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Blog

Top Nine Takeaways from the Boston Symphony's 2018-2019 Season

clockwise, from upper left: Kristine Opolais (credit Tatyana Vlasova); Gustavo Dudamel (LA Philharmonic); Andris Nelsons (credit Marco Borggreve); Shi-Yeon Sung (courtesy of the artist); John Harbison (courtesy of the artist)
clockwise, from upper left: Kristine Opolais (credit Tatyana Vlasova); Gustavo Dudamel (LA Philharmonic); Andris Nelsons (credit Marco Borggreve); Shi-Yeon Sung (courtesy of the artist); John Harbison (courtesy of the artist)

The Boston Symphony Orchestra announced its 2018-2019 season today, one that reflects a new stage in the collaboration of the BSO and Music Director Andris Nelsons.

Now entering his fifth season in that position Nelsons's major artistic priorities (namely, the performance and recording of Shostakovich's symphonies and the BSO-Leipzig Gewandhaus Orchestra alliance) are largely pre-defined, leaving only the details to be revealed.

But there is much more to the season as well, and I talked about it with BSO Artistic Administrator Tony Fogg. I began with a question that references a newly reinvigorated national and local conversation about orchestra programming:

The season includes music by 11 living composers, including John Harbison, Maija Einfelde, Mark-Anthony Turnage, Andris Dzenitis, HK Gruber, Kaija Saariaho, Thomas Adès, Roberto Sierra, Paul Desenne, and Sebastian Currier. So I asked Tony Fogg about the relationship between programming new music at Tanglewood and at Symphony Hall:

bso18-19_fogg_2.mp3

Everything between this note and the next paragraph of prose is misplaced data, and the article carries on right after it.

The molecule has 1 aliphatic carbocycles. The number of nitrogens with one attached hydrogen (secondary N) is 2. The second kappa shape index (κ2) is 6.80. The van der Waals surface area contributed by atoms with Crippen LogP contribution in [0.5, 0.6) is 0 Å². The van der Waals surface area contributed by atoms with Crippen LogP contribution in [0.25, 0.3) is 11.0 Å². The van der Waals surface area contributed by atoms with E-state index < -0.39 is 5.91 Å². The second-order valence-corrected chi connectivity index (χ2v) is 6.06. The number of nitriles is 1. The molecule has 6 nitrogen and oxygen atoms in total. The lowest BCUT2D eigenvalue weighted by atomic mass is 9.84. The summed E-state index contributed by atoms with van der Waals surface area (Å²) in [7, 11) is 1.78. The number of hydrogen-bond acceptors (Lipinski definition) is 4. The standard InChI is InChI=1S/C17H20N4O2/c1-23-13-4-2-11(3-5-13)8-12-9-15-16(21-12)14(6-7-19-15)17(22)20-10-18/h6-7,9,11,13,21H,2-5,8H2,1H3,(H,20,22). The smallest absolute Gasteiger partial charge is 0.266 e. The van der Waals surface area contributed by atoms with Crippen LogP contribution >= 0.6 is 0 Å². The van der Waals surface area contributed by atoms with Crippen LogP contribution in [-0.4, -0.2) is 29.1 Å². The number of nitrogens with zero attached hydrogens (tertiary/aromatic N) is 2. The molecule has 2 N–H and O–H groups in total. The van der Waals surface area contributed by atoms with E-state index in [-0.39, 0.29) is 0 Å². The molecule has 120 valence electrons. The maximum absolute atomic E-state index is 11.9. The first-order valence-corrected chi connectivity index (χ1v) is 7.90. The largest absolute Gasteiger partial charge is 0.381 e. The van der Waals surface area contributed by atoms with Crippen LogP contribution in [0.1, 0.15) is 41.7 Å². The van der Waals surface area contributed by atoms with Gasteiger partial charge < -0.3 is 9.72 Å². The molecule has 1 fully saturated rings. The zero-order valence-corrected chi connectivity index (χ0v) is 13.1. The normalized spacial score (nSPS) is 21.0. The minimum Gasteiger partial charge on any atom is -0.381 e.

From there, we talked about one particular living composer who celebrates a significant birthday:

bso18-19_fogg_3.mp3

We then got into details about Shostakovich's Symphonies Nos. 1 and 15, which the BSO will perform and record during the season:

bso18-19_fogg_4.mp3

I couldn't resist asking about one specific conductor who makes his subscription debut with the BSO, Gustavo Dudamel:

bso18-19_fogg_5.mp3

Andris Nelsons has now begun his directorship of the Gewandhaus Orchestra of Leipzig, and it's led to a major event for Leipzig Week in Boston, Bach's Christmas Oratorio:

bso18-19_fogg_6.mp3

But Shostakovich and Leipzig aren't the only priorities Andris Nelsons has in mind for the coming season:

bso18-19_fogg_7.mp3

The 2018-2019 season also includes a major contribution from BSO Artistic Partner Thomas Adès in the form of a new piano concerto, to be premiered by soloist Kirill Gerstein:

bso18-19_fogg_8rev.mp3

Finally, I asked Tony Fogg what other singular events he's most looking forward to in the coming season:

bso18-19_fogg_9.mp3

It all adds up to a season of healthy continuity and fascinating exploration, and you can learn more about the entire 2018-2019 season by visiting the Boston Symphony Orchestra.